Album Remarks & Appraisals:
"It's hard to know what key will open a locked door. For Rudresh Mahanthappa, the door was his desire to meld the compositional and improvisatory esthetics of jazz and Indian classical music. Mahanthappa's key arrived when his brother gave him a post-recital gag gift: A CD by legendary Indian musician Kadri Gopalnath called Saxophone Indian Style(Oriental, 1997). Far from laughing it off, Mahanthappa took it as proof that his dream could work. He sought out Gopalnath a few years later; the result is Kinsmen, and it is a dream on many levels.
Indian classical music is not like European classical music, in that there is no tradition of composing new works for the genre. Mahanthappa had to bring Gopalnath over that hurdle so he could find melodic possibilities within Mahanthappa's compositions that would fit the precepts of Gopalnath's musical frame of reference. Given the quality of Gopalnath's performances, and the performances of the Indian musicians recruited to the Dakshina Ensemble, it's safe to say that common ground was found.
Mahanthappa opens Kinsmen with "Introspection," a meditation that could be the soundtrack for a documentary on India. The heat and space created by Mahanthappa's all-Eastern alto lines and Rez Abassi's single guitar notes are like being on a sailboat on the River Ganges at middday; the wind is still and the sun pounds like a sledgehammer. Then Mahanthappa slips a slur into his sax and a hop to the beat, and "Introspection" gives way to the many colors of "Ganesha," which has the kind of intricately layered charts Charles Mingus made his living on.
The band is a juggernaut, but its armaments aren't completely traditional, at least from a Western perspective. While there are standard jazz references from Abassi and the rhythm section of Carlo de Rosa and royal hartigan, A. Kanyakumari's violin is straight out of the streets of Bombay, as is the hand-drumming of Poovalur Sriji. Throw in the thrillingly similar-but-different sounds of Mahanthappa and Gopalnath's alto saxophones, and the overall harmonic is something that needs to be experienced.
For the most part, Kinsmen moves between East and West quite easily. "Longing" is a standard blues one minute, a prayerful cry the next, while "Ganesha" and "Convergence (Kinsmen)" are long-form musical murals of vibrant color and echoing depth. Various band members perform superb solo features called "Alaps," which are openings to traditional North Indian classical pieces that allow for improvisation; these act as bridges between pieces, making Kinsmen seem like a single concerto. The only misstep - "Snake" - fails because it becomes less like music and more like a mantra; it's a technical marvel, but like any mantra, it takes dedication to get through it.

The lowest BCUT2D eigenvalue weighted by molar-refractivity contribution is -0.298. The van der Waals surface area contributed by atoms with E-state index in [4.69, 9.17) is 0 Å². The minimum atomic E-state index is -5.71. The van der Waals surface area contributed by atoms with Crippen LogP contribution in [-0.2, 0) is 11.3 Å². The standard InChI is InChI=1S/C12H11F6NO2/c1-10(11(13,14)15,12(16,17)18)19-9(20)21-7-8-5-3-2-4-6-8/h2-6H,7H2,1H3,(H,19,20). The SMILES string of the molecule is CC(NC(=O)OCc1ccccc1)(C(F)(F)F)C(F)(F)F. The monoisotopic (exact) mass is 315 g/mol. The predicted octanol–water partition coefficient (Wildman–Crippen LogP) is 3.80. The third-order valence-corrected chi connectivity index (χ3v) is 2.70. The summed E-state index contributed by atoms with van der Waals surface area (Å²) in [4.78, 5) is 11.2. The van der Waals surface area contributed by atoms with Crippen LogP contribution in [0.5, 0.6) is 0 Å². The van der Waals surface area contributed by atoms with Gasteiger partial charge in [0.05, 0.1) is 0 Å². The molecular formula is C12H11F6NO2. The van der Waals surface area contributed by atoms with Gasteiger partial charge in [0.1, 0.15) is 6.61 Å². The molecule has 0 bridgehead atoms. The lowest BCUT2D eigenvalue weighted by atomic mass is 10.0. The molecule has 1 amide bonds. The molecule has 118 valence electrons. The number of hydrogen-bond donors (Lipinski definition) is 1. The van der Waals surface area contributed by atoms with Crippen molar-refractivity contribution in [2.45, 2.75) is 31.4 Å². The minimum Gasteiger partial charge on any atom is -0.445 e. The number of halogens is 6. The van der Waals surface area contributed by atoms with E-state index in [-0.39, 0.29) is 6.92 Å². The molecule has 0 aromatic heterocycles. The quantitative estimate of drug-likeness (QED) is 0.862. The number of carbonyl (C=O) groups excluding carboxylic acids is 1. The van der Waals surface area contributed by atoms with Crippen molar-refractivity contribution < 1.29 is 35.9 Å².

Kinsmen is the kind of fusion Dizzy Gillespie loved, bringing two cultures together over one shared subject: Jazz. It's a good thing Rudresh Mahanthappa found that key." -AllAboutJazz
JazzTimes (p.67) - "The raga-type sequences of their compositions open up a wide but exacting tableau for improvisation and Mahanthappa and Gopalnath engage in some beautiful counterpoint and unison playing, as well as passionate bits of call-and-response."
Signal To Noise (magazine) (p.49) - "'Snake!' has a wonderful groove, the two saxes and violin creating a dense weave that proceeds relentlessly for several minutes before bursting into solo sections; its rhythm is that of the chase, hurried and breathless."
Personnel: Rudresh Mahanthappa (alto saxophone); Rez Abbasi (guitar, sitar); A. Kanyakumari (violin); Kadri Gopalnath (alto saxophone); Carlo DeRosa (bass instrument, acoustic bass); Royal Hartigan (drums); Poovalur Sriji (mradangam); Poovalur Sriji.
Audio Mixer: Michael Marciano.
Liner Note Author: Rudresh Mahanthappa.
Recording information: 11/13/2007/11/14/2007.
On his first five albums as a leader, saxophonist Rudresh Mahanthappa explored an edgy post-bop direction. On KINSMEN, however, he teams up with saxophonist Kadri Gopalnath and the Dakshina Ensemble, who specialize in South Indian classical music, to make a connection between his own post-bop roots and Indian classical forms. Unlike many Indian-influenced albums released in the West, KINSMEN doesn't rely completely on traditional raga forms. Instead, the album draws on the modes and timbres of Indian music itself, while maintaining the collaborative range, and high-energy swing, of traditional jazz.
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